Feast of the Presentation of the Lord
The Feast of the Presentation, forty days after Christmas, has been the traditional close of the Christmas season. In today’s second reading, we hear that Jesus “became like his brothers and sisters in every way.” The author of the Epistle to the Hebrews is speaking of the Incarnation, meaning literally to be “born in flesh”. And because Jesus “became like his brothers and sisters in every way”, He was born into a particular cultural, political, and economic situation. In recent years, as I have listened to the stories of Jesus’ birth and infancy during the Christmas season, I have been struck by the vulnerability of the Holy Family’s situation.
Mary had experienced labor and delivery in a stable, far from home. Jesus’ first visitors were also of low social status: the shepherds who came in from the fields. Jesus enjoyed a loving family and community, but His circumstances outside his home were precarious. He lived in territory occupied and oppressed by the Romans. In Matthew’s Gospel, we heard of Jesus’ escape from the murderous King Herod, by the Holy Family’s flight southward into Egypt. Today, thousands of Palestinian families are taking the same route to avoid violence and death.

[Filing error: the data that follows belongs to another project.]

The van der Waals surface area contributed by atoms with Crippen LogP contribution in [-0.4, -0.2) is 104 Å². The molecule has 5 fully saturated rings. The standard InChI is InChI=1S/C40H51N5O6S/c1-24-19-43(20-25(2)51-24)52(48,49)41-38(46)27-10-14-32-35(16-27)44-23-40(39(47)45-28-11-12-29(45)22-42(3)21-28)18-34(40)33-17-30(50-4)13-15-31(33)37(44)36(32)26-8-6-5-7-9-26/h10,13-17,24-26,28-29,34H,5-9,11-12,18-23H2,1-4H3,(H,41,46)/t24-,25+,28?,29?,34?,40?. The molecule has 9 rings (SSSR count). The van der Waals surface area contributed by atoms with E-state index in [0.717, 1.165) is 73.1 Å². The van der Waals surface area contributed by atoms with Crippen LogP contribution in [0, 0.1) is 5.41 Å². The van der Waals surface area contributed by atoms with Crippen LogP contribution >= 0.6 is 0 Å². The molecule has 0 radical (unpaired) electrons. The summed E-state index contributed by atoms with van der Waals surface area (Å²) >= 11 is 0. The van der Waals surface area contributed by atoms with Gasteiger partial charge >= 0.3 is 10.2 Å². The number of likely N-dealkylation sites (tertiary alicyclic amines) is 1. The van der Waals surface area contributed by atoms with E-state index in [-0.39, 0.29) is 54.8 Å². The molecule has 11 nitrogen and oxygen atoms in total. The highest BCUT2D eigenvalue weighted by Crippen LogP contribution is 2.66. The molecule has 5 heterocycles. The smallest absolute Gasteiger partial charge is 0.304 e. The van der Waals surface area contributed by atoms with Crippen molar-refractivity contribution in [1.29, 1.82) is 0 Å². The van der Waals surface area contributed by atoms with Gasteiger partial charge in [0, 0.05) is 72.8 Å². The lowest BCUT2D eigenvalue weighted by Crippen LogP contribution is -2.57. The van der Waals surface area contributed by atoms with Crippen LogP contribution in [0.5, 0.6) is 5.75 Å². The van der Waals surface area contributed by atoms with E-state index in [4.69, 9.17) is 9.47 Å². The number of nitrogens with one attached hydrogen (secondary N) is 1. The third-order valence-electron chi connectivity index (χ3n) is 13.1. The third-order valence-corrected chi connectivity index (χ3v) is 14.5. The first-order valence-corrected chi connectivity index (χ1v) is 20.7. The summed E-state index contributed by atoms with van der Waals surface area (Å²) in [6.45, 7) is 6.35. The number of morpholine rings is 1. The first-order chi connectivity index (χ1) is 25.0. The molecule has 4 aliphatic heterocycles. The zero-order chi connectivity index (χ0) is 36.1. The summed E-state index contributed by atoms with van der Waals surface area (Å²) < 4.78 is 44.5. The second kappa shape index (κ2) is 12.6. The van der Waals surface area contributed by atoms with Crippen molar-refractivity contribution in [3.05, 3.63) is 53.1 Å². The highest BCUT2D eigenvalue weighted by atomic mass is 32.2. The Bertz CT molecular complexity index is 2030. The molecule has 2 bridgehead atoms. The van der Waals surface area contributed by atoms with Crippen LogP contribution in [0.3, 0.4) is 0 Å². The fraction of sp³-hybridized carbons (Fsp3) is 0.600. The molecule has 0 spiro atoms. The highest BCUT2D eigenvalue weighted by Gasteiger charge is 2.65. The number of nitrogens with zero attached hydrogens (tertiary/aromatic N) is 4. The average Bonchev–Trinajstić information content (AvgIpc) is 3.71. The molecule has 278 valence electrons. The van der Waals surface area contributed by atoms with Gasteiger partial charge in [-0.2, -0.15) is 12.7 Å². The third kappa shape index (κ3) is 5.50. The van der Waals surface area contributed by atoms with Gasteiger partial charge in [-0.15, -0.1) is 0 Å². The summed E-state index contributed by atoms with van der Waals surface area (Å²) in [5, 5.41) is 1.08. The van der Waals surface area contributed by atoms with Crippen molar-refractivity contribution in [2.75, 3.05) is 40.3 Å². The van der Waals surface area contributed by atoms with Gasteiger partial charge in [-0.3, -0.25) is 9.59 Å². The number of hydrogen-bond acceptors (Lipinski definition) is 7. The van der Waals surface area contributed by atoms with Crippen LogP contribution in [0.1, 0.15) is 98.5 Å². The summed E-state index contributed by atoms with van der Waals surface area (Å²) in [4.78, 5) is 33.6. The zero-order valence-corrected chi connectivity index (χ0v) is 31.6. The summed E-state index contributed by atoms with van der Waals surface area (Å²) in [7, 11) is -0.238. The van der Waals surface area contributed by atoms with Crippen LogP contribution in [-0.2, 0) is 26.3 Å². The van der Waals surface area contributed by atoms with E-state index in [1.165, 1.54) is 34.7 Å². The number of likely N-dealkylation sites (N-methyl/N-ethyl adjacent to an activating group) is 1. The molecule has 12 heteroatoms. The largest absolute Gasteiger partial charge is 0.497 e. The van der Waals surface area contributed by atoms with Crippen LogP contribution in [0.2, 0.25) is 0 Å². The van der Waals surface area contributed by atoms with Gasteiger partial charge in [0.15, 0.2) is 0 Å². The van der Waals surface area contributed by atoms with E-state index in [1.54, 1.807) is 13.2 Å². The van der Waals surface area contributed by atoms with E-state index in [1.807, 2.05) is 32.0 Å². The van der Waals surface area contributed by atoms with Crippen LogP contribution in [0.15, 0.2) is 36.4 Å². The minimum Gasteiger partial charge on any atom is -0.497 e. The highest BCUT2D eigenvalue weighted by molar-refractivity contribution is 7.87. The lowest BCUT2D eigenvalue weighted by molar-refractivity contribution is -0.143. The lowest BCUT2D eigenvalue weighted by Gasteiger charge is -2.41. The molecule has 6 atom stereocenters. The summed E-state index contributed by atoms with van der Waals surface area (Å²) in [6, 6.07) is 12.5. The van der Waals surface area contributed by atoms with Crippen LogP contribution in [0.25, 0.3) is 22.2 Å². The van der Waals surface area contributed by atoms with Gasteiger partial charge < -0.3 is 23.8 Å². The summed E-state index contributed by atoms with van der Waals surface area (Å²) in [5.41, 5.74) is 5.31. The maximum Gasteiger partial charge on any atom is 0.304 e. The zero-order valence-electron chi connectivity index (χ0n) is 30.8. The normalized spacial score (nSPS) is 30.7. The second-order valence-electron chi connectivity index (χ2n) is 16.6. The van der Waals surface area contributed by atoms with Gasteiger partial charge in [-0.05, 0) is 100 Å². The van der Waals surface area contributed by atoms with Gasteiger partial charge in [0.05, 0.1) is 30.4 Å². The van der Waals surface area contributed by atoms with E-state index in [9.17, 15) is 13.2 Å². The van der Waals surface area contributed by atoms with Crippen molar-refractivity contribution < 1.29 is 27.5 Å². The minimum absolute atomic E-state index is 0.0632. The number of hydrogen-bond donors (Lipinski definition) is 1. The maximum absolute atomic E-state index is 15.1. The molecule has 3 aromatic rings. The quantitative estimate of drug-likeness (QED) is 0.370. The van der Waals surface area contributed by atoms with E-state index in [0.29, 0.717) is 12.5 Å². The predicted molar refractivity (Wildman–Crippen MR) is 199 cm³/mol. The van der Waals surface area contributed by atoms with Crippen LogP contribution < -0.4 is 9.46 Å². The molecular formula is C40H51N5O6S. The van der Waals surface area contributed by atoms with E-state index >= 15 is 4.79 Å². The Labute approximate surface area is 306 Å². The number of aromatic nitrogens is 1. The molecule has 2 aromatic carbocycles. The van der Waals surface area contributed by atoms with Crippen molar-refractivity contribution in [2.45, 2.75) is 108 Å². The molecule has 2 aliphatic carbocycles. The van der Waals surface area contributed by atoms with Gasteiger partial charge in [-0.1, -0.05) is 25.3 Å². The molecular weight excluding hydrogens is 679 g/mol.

And in today’s Gospel reading, we find Mary, Joseph, and Jesus in the temple in Jerusalem practicing the ancient customs of their culture: Mary’s purification after childbirth, and Jesus’ presentation: the offering of the first-born son. Since they could not afford a sheep, Mary and Joseph gave the offering of the poor: two turtledoves and two young pigeons.
In his 2016 Christmas message, Pope Francis tells us the power and meaning of Jesus’ Incarnation:
The power of this Child, Son of God, and Son of Mary, is not the power of this world, based on might and wealth; it is the power of love. It is the power that created the heavens and the earth, and gives life to all creation: to minerals, plants, and animals. It is the force that attracts man and woman, and makes them one flesh, one single existence. It is the power that gives new birth, forgives sin, reconciles enemies, and transforms evil into good. It is the power of God.
This power of love led Jesus Christ to strip himself of his glory and become man; it led him to give his life on the cross and to rise from the dead. It is the power of service, which inaugurates in our world the Kingdom of God, a kingdom of justice and peace.
Patty Gillis is a retired Pastoral Minister. She served on the Board of Directors at St. Paul of the Cross Passionist Retreat and Conference Center in Detroit. She is currently a member of the Laudato Si Vision Fulfillment Team and the Passionist Solidarity Network.